The Future of Merriweather Post

June 20, 1995

An off-hand remark by a Rouse Co. official to members of the Howard County Planning Board has led to speculation about the fate of Columbia's Merriweather Post Pavilion. While the comment by Rouse Vice President Alton J. Scavo suggested that the 28-year-old facility might even close, more common predictions are that it will undergo a major overhaul or be converted to an enclosed arena or convention center. These ideas, however, are only guesswork because the Rouse Co. apparently has no immediate plans for Merriweather.

Not that there isn't a need for a change. As a concert venue, Merriweather has become a bit of a dinosaur. Larger, more user-friendly, open-air arenas such as Wolf Trap and the new Nissan Pavilion in Northern Virginia are drawing larger crowds and bigger-name artists.

Plans submitted to the planning board to increase the number of seats and improve the aesthetics at Merriweather were suddenly pulled this year by Rouse officials, apparently to allow the developer to concentrate on other projects nearby.

Developing downtown Columbia has become a priority for the company, with Rouse officials seeking site approval for a residential development on land near the pavilion that is currently zoned commercial. Getting approval hinges on the company's ability to guarantee noise abatement -- something that might be cast in greater doubt if the arena were to expand now. Rouse is also negotiating to expand the Mall in Columbia, which lies near the pavilion. The goal is to add three major new anchor stores, some smaller specialty stores and a multi-level garage. Those plans, too, require county approval.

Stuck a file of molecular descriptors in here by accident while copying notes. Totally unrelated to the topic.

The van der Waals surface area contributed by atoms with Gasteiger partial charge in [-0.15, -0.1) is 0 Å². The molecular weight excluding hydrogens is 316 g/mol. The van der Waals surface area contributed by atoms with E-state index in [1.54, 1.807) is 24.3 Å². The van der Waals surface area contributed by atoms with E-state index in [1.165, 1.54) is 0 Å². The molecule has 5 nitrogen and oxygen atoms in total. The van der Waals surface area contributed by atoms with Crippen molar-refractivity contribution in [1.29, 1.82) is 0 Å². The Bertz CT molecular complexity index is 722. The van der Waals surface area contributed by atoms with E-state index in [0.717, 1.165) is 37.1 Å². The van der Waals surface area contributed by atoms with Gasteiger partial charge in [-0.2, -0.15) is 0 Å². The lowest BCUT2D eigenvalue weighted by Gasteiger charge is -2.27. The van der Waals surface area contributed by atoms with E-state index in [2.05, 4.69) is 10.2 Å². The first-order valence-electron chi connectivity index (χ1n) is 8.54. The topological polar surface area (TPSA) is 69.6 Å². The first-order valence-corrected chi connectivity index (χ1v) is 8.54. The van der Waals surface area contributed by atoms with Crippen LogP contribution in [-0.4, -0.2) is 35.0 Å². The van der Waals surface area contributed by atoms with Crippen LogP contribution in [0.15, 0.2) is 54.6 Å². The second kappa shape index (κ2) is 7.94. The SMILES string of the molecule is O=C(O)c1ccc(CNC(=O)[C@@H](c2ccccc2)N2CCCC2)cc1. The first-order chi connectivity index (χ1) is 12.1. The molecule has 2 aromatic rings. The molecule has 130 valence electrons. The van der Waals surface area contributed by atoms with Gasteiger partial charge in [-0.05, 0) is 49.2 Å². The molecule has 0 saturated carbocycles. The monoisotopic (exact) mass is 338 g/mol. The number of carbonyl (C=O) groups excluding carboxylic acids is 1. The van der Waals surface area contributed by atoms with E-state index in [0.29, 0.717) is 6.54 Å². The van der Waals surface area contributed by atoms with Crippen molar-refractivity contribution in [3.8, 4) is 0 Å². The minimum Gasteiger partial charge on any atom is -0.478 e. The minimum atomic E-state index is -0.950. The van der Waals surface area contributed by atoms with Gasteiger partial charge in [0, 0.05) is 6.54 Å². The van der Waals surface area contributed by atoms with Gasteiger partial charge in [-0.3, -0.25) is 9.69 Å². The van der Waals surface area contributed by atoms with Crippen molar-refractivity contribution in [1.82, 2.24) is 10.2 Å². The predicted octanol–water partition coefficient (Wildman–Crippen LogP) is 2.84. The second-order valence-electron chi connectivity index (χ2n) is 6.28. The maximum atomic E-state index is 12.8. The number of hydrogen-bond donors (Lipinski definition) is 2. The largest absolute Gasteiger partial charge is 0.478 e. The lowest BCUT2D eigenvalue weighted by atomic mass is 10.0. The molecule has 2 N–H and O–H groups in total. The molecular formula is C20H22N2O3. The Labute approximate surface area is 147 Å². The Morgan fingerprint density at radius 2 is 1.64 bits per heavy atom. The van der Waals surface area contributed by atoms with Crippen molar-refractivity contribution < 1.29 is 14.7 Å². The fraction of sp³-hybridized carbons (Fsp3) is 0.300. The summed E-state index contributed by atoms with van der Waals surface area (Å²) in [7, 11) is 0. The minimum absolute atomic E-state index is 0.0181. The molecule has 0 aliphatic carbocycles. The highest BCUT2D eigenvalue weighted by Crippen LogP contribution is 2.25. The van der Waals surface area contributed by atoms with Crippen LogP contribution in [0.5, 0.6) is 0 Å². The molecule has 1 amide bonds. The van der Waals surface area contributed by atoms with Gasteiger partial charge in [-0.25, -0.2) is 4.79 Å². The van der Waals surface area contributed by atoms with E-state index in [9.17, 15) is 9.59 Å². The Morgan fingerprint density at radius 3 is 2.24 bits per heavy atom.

As Rouse officials know all too well, its ideas don't always sit well with the surrounding community. Its residential proposal is already facing opposition from citizens concerned about noise and pedestrian access to downtown from other, nearby communities. The prospect of a major project at Merriweather at the same time is probably more than some residents could tolerate.

But the fact that there are no imminent plans does not mean that things will never change at the pavilion. Planning is a Rouse Co. forte and, according to officials, all options are open. But to suggest that anything is about to happen is far too premature, no matter how great the need appears to be.

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